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Microwave Absorbers for the Layperson

Microwave Absorbers for the Layperson

Without microwave absorbers, we simply wouldn’t have as many electronic components passing FCC regulations, nor would they have the required performance needed for their intended use. These materials are used in a wide variety of markets, from military and aerospace to consumer electronics. The applications for microwave absorbers vary just as widely, from reducing the radar cross section of a stealth aircraft to the lining of antenna shrouds in order to direct the signals properly. Following, is a brief explanation of absorber types and uses for the novice.

The EM Spectrum and Microwaves

First, what is a microwave? It is a portion of the electromagnetic spectrum. The spectrum is a way of classifying various types of energies, such as heat, visible light, radio waves, Xrays, and microwaves. These are measured by how short or long the waves are. Microwaves, as suggested by their name, have very short waves ranging from 300 MHz to 300GHz. A very wide array of technologies use the microwave spectrum for uses such as communications, radar, radio astronomy, GPS, heating, and more. However, in order to effectively use microwaves they have to be channeled correctly.

Why are absorbers needed?

Traditional shielding materials are highly conductive materials designed to block, contain or redirect stray radiation. As operational frequencies increase, the wavelength decreases and the gaps can cause shielding failures. Absorbers attenuate (absorb) the stray energy. At higher frequencies, absorbers can solve a shielding problem by absorbing the stray radiation. In general, when you think of electronics, both consumer and non-consumer goods, there is a need to provide more speed and capabilities. Speed and functionality require more components to get the job done, in an increasingly smaller package. When more components are crammed into smaller spaces, more design challenges arise. Design challenges include, component incompatibility, need for more power, EMI issues caused by higher power and higher frequency interference, and the need for lower cost/higher performing products. Cavity resonance problems will result from this. Microwave absorber materials can be used as a solution to cavity resonance problems.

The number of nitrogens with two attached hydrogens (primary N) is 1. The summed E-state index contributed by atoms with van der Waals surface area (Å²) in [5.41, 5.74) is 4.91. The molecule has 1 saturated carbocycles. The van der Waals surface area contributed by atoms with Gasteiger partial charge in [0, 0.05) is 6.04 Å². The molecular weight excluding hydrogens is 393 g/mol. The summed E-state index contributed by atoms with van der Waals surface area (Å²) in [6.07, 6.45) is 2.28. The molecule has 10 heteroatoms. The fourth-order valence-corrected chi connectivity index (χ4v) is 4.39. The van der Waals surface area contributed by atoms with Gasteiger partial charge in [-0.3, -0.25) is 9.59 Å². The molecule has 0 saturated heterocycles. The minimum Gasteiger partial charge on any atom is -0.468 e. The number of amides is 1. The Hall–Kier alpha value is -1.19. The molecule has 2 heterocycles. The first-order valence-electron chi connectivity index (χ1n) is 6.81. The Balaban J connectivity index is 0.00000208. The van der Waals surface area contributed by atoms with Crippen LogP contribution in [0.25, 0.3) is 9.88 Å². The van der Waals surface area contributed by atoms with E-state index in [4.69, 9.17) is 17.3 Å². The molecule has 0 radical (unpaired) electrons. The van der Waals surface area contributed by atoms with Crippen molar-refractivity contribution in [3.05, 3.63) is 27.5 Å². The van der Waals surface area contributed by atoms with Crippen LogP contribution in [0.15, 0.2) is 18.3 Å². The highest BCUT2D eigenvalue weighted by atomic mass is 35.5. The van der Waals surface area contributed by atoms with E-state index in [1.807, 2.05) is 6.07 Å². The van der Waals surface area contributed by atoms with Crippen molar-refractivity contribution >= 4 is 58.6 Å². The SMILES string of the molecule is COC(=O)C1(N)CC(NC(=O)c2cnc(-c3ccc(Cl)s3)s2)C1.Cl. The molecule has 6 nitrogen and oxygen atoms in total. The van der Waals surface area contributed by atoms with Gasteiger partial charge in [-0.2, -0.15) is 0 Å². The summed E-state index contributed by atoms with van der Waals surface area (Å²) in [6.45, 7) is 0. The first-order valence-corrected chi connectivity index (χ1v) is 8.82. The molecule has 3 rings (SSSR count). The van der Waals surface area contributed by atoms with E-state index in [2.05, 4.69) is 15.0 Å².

Microwave absorber types

There are two types of Absorbers; Dielectric types, in which the absorbing filler acts on the electric field. Commonly used materials are carbon and silicon carbide, which can be impregnated into polyurethane foams or rubber materials. The second absorber type is magnetic, in which absorbing fillers act on the magnetic field. Carbonyl iron and ferrites are common materials that are used. There are many varieties of rf absorbers and which one you use depends on the application. The absorber figures of merit include insertion loss, reflectivity, and attenuation.

Rubber sheet microwave absorbers: These absorbers can be used inside of cavities to prevent microwaves from bouncing around inside. This maintains a clear signal and prevents other devices from reacting to the device while in use (crosstalk). They can also be placed directly on top of circuits, since rubber doesn’t conduct electricity. These absorbers can be either broadband or specifically tuned to a desired frequency.

Foam absorbers: These are used primarily around high powered antennas and wireless equipment. They are often used to cover metal structures in the path of RF energy to eliminate unwanted reflections.

Rigid and Castable absorbers: Typically filled with iron, these materials are used to produce waveguide loads and absorptive housings, and they can be cast directly into RF device packages to attenuate unwanted noise and resonances.

Honeycomb absorbers: These microwave absorbers are used in high energy applications. Their design also allows them to be light and strong, making them perfect for aerospace. The honeycomb design permits forced air cooling for these high power applications.

Anechoic absorbers: Anechoic absorbers are pyramidal in shape and are typically used in a chamber environment to isolate a test set up from environmental factors.

For more information about microwave absorbers, please contact Cuming Microwave Corporation at 508 521-6700 or at cmcsales@ppg.com